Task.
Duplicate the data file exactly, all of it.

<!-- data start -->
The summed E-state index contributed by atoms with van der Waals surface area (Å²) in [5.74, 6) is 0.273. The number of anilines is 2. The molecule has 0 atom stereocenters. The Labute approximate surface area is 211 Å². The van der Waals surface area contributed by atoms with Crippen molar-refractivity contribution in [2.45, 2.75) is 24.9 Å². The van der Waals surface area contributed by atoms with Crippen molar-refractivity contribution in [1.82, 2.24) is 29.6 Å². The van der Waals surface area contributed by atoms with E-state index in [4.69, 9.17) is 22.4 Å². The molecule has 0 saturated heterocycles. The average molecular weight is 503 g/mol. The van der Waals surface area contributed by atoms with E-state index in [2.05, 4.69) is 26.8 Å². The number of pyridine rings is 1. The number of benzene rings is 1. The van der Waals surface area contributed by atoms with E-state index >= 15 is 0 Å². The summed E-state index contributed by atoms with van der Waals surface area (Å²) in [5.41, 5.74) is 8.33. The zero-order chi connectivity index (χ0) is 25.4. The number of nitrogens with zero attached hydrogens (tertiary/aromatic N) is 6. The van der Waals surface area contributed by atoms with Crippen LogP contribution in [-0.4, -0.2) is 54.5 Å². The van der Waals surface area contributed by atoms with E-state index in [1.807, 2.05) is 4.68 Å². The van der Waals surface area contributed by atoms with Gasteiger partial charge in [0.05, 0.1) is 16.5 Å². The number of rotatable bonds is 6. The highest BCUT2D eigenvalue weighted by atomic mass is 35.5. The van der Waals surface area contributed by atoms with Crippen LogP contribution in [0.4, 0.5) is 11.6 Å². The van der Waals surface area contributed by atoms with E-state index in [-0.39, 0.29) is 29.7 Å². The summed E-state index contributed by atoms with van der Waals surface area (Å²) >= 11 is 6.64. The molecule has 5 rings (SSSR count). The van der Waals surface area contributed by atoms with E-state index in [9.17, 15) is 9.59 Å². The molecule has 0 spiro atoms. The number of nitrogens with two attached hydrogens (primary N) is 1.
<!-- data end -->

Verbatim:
The summed E-state index contributed by atoms with van der Waals surface area (Å²) in [5.74, 6) is 0.273. The number of anilines is 2. The molecule has 0 atom stereocenters. The Labute approximate surface area is 211 Å². The van der Waals surface area contributed by atoms with Crippen molar-refractivity contribution in [2.45, 2.75) is 24.9 Å². The van der Waals surface area contributed by atoms with Crippen molar-refractivity contribution in [1.82, 2.24) is 29.6 Å². The van der Waals surface area contributed by atoms with E-state index in [4.69, 9.17) is 22.4 Å². The molecule has 0 saturated heterocycles. The average molecular weight is 503 g/mol. The van der Waals surface area contributed by atoms with E-state index in [2.05, 4.69) is 26.8 Å². The number of pyridine rings is 1. The number of benzene rings is 1. The van der Waals surface area contributed by atoms with E-state index >= 15 is 0 Å². The summed E-state index contributed by atoms with van der Waals surface area (Å²) in [5.41, 5.74) is 8.33. The zero-order chi connectivity index (χ0) is 25.4. The number of nitrogens with zero attached hydrogens (tertiary/aromatic N) is 6. The van der Waals surface area contributed by atoms with Crippen LogP contribution in [-0.4, -0.2) is 54.5 Å². The van der Waals surface area contributed by atoms with E-state index in [1.807, 2.05) is 4.68 Å². The van der Waals surface area contributed by atoms with Gasteiger partial charge in [0.05, 0.1) is 16.5 Å². The number of rotatable bonds is 6. The highest BCUT2D eigenvalue weighted by atomic mass is 35.5. The van der Waals surface area contributed by atoms with Crippen LogP contribution in [0.4, 0.5) is 11.6 Å². The van der Waals surface area contributed by atoms with E-state index in [-0.39, 0.29) is 29.7 Å². The summed E-state index contributed by atoms with van der Waals surface area (Å²) >= 11 is 6.64. The molecule has 5 rings (SSSR count). The van der Waals surface area contributed by atoms with E-state index in [9.17, 15) is 9.59 Å². The molecule has 0 spiro atoms. The number of nitrogens with two attached hydrogens (primary N) is 1.